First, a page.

I travel a lot these days meeting with teachers and support staff and principals and parents and the press and anyone anywhere who wants to join hands and make good things happen for kids. I was on my way to Wichita to speak at a conference and the nice man in the middle seat started a nice conversation.
It always starts out nice.
“So, is Wichita home?” he nicely asks.
“No, I’m speaking at a teacher’s conference.”
“So, you a teacher?” he nicely asks.
“Yes, I’m a 6th grade teacher from Utah who works with the National Education Association. Kansas-NEA invited me to come talk about what we’re doing for our kids in the poorest neighborhoods and how we’re trying to recruit the best, most talented, most diversely-experienced teachers and support staff to work in their schools, and…”
(Click on image to see a video from Kansas NEA)
“NEA? I’ve heard about you guys,” he says not so nice.
Yesterday I was on a distinguished panel. The title of the conference was on the banner above our heads: A Penny Saved – How School Districts Can Tighten Their Belts and Serve Kids Better.
I know when I’m being set up.
But I also know when I’ve been given an opportunity. I’m a fairly noisy teacher, and I don’t get asked to formal things like this often (at least I don’t get asked twice.) Just as well. I find that distinguished people are very polite even when they disagree with you. This audience was very polite and listened quietly, taking notes. Something that can be painfully unnerving to a 6th grade teacher.
The forum sponsors sent me research papers in advance that dealt with lists of ways school districts could save pennies like turning down the thermostats or firing teachers or charging families bigger fees for sports or music or AP classes.
I was supposed to react to their suggestions and offer my own about how we could “tighten our belts” and “serve kids better.”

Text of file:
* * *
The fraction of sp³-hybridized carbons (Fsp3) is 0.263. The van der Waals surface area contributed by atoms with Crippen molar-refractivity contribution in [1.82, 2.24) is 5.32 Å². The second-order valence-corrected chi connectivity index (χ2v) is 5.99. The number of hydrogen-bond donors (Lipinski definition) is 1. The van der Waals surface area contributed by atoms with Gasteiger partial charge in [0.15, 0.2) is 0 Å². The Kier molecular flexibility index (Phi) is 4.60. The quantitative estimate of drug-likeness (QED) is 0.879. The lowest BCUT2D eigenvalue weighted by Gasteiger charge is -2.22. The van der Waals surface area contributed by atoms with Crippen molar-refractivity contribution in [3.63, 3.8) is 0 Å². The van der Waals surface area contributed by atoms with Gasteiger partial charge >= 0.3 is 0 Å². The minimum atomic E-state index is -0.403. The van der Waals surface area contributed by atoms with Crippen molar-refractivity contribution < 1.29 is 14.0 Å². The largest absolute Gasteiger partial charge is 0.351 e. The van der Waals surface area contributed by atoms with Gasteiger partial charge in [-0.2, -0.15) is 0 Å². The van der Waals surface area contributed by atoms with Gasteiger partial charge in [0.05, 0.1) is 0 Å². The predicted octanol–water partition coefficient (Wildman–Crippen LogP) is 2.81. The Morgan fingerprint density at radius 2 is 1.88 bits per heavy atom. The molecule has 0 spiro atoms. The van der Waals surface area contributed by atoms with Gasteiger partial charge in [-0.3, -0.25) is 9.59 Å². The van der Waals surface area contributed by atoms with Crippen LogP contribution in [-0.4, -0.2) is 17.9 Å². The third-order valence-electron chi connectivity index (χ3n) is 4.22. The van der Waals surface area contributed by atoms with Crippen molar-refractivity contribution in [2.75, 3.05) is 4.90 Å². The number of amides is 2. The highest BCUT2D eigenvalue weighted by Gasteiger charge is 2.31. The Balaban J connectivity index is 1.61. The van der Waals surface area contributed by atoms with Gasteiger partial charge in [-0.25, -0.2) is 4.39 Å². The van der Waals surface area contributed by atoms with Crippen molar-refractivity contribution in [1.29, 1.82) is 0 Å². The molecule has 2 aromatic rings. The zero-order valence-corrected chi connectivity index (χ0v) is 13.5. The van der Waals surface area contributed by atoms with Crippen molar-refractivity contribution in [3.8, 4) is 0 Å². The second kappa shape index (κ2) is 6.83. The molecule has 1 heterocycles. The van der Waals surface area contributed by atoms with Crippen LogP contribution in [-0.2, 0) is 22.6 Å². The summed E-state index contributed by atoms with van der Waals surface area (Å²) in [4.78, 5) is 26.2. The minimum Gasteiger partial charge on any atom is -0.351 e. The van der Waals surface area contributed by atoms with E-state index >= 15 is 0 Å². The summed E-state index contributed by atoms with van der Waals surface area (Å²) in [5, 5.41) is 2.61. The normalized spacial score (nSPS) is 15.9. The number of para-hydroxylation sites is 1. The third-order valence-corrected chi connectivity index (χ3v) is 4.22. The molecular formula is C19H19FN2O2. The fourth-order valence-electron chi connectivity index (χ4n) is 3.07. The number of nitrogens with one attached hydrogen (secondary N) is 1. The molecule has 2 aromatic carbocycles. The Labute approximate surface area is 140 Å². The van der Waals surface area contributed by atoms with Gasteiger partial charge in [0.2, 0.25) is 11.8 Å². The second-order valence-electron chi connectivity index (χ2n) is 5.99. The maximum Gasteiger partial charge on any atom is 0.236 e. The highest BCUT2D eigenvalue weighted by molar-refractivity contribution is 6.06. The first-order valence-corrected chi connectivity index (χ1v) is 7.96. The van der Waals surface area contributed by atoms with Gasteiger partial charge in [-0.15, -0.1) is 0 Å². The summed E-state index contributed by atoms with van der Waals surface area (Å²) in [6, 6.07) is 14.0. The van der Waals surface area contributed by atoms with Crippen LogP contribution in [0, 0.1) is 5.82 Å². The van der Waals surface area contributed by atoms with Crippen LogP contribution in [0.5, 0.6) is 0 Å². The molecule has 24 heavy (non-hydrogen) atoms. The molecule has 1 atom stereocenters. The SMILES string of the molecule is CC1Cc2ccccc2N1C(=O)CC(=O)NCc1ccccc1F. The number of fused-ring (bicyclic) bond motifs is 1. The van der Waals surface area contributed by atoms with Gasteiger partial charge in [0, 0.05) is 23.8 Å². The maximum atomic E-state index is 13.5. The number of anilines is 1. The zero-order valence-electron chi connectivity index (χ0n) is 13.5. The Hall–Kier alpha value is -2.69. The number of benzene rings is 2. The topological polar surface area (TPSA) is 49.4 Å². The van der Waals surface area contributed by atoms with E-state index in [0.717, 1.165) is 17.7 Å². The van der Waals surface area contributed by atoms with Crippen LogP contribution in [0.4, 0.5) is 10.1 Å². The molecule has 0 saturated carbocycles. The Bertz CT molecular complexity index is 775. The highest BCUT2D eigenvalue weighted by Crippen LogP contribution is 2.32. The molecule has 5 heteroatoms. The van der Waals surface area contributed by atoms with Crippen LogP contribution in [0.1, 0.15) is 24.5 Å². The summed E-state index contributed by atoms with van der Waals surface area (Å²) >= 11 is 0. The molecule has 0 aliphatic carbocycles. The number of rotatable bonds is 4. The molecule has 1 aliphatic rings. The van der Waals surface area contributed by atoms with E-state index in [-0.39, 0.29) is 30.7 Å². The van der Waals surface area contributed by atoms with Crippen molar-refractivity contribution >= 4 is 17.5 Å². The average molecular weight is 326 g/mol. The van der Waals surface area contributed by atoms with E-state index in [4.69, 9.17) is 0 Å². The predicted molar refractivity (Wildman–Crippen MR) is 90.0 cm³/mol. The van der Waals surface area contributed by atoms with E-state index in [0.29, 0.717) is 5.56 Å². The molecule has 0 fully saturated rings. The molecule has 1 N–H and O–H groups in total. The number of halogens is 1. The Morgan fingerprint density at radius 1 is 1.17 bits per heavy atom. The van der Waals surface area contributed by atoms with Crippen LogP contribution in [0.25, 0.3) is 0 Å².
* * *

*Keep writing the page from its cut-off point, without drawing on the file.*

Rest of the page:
It is a heady thing to be asked to give your opinion. Into a microphone. With people taking notes. In seven minutes. Or less.
I am not a researcher. I am an excellent, professional, obviously humble 6th grade teacher from Utah. I have opinions on everything. And in this hearing room, with PhDs from Stanford and authors on best practices and researchers and statisticians, I had seven minutes to have folks understand, from the perspective of a practitioner, the opportunities and challenges and dangers of Closing the Achievement Gap between white children and children of other colors.
Would this audience understand we’re not talking about a test score? Would they understand that to define something as mind-blowingly complex as the achievement of a human-type child to a standardized test, you narrow what it means to teach and what it means to learn.
I was once on some talk show in Florida where a reporter said: Don’t you think you’re being a little hypocritical as a teacher being against tests.
Hablo español bastante bien para engañar a los que no lo hablan.
Which means: I speak Spanish well enough to fool people who don’t speak Spanish.
I’m not a native speaker. My mother is from Panama, but never taught us to speak her first language. I’ve been taking lessons for years because I love my mother. And I’m scared of her.
She admitted that it was a mistake not teaching us, but she said it was up to me to fix it.
She said to me, “You’ve got brains! Stop blaming me and take a class!” You don’t say ‘No’ to Ma. So I’ve got a friend teaching me, and I’ve got grammar books, and I’ve got novels and radio shows and podcasts and the Betty La Fea telanovela on TV.